Chris Lehmann’s D.C. Observer column debuts this week with “The Pleasurers of the President,” a scathing attack on the “louche pundit hubris” of the D.C. press corps following the U.S. attorney firings.
While “dogged investigators at online journalism outlets such as Talking Points Memo’s TPMmuckraker.com have done great work documenting the D.O.J.’s thuggish management of its appointed corps of attorneys,” says Lehmann, the D.C. media have “spent the entire buildup to this confrontation echoing the very sort of gnat-straining legal justifications they derided throughout the Clinton years.” Other highlights:
President George W. Bush has derided the Congressional demand for subpoenas as a run up to “show trials” and a means of “scoring political points,” while White House spokesman Tony Snow christened it partisan “hot-dogging.” The D.C. pundits are swooning in chorus. Dr. Krauthammer, with much jowly regret, called for Mr. Gonzales to resign over his clumsy handling of the fallout from the controversy, but confidently dubbed the controversy proper a “pseudo scandal.” Time magazine columnist Michael Kinsley recited the standard media line, pronouncing in a sweeping but ignorant flourish of capital insiderism that “there is … nothing illegal about a president firing a U.S. attorney. There is nothing even … wrong with it.” (It’s precisely this sort of razor-sharp skepticism that has evidently earned Mr. Kinsley The Week magazine’s 2006 “Columnist of the Year” award.)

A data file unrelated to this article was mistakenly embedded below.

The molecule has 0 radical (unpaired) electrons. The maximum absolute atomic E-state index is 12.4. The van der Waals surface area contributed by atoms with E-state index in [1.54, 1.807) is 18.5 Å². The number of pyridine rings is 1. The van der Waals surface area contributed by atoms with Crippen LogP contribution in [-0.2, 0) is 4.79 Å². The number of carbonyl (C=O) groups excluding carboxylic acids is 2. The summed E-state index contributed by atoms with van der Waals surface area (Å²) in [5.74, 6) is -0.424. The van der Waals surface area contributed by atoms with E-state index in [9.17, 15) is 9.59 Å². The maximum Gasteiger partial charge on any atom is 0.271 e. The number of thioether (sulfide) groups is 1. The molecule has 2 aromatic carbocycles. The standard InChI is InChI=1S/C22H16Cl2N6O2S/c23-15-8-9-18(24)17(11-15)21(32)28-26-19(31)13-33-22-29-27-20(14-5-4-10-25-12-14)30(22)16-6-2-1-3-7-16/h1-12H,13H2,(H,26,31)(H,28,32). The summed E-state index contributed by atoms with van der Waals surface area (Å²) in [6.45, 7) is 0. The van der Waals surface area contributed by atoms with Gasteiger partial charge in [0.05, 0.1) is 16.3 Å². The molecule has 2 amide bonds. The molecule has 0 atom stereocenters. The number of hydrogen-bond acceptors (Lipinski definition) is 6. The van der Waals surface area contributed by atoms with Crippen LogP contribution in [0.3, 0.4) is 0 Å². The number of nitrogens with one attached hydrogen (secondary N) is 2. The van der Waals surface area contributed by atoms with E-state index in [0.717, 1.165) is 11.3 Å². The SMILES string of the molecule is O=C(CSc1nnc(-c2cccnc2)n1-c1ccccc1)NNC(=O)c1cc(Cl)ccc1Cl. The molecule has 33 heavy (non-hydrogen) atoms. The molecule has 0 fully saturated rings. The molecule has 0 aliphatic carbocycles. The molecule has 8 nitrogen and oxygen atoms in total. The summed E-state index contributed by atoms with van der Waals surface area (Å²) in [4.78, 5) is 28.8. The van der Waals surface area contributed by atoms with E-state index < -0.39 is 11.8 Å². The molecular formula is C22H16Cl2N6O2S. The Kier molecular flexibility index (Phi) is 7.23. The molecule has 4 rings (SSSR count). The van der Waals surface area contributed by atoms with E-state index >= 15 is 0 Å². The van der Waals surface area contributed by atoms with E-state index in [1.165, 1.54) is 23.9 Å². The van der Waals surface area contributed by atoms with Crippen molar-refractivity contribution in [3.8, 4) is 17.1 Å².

Without a clearly enumerated violation of a section of the U.S. Code, preferably photocopied and highlighted in yellow by a panel of judges, it has to be perverse partisan grandstanding — and quite probably conspiracy-mongering — to suggest an abuse of power has occurred.
[Legal historian Stanley I. Kutler] notes … that this sort of core tampering with the separation of powers isn’t exactly easy to reel back once it’s been unleashed…. ‘For 40 years, I taught legal and constitutional history. I’m glad I’m no longer teaching. If I had to give one of those lectures today, I’d have to tell my students, ‘This is all now bullshit.'” (Emphasis added.)
[U.S.C. Law School professor and former assistant U.S. attorney Jonathan Shapiro] suggests that capable prosecutors could indeed identify significant trespasses against the criminal code in the scandal. “There is a part of the mail-fraud statute that says it shall be mail fraud or wire fraud to deprive the people of honest goods and services. That has often been used to target corrupt government officials, or union officials who have figured out a way to deprive their memberships of fair elections. Now it seems to me there’s a strong prima facie case to be made that these narrow political firings are depriving citizens of these attorneysÃ¢â‚¬â„¢ districts of the Justice DepartmentÃ¢â‚¬â„¢s honest services.
[T]he Bush administration reads as one long middle-class riot, from the Office of Special Plans’ fanciful intelligence work in the run-up to the Iraq War to the brutal federal non-response to Hurricane Katrina. And yet, by the curious alchemy of D.C. punditry, it is somehow critics of the Justice Department who are accused of politicizing the justice system.
[F]or Washington writers to notice such things, they need a frame of reference beyond the pretty podiums and fancy language of an indictment press conference. Mr. Kutler recounts a call he recently fielded from a wire-service reporter seeking a suitable quote on the U.S. attorneys scandal and executive privilege. “I told him to look at Haldeman and Ehrlichman — and not only Nixon guys who were facing indictment, but also figures like Pat Buchanan, who weren’t,” Mr. Kutler said. “They all testified under oath. And then he asks, ‘YeahÃ¢â‚¬â€remind me what that was all about?'”
Editorial cartoon — not published at the Observer — found here.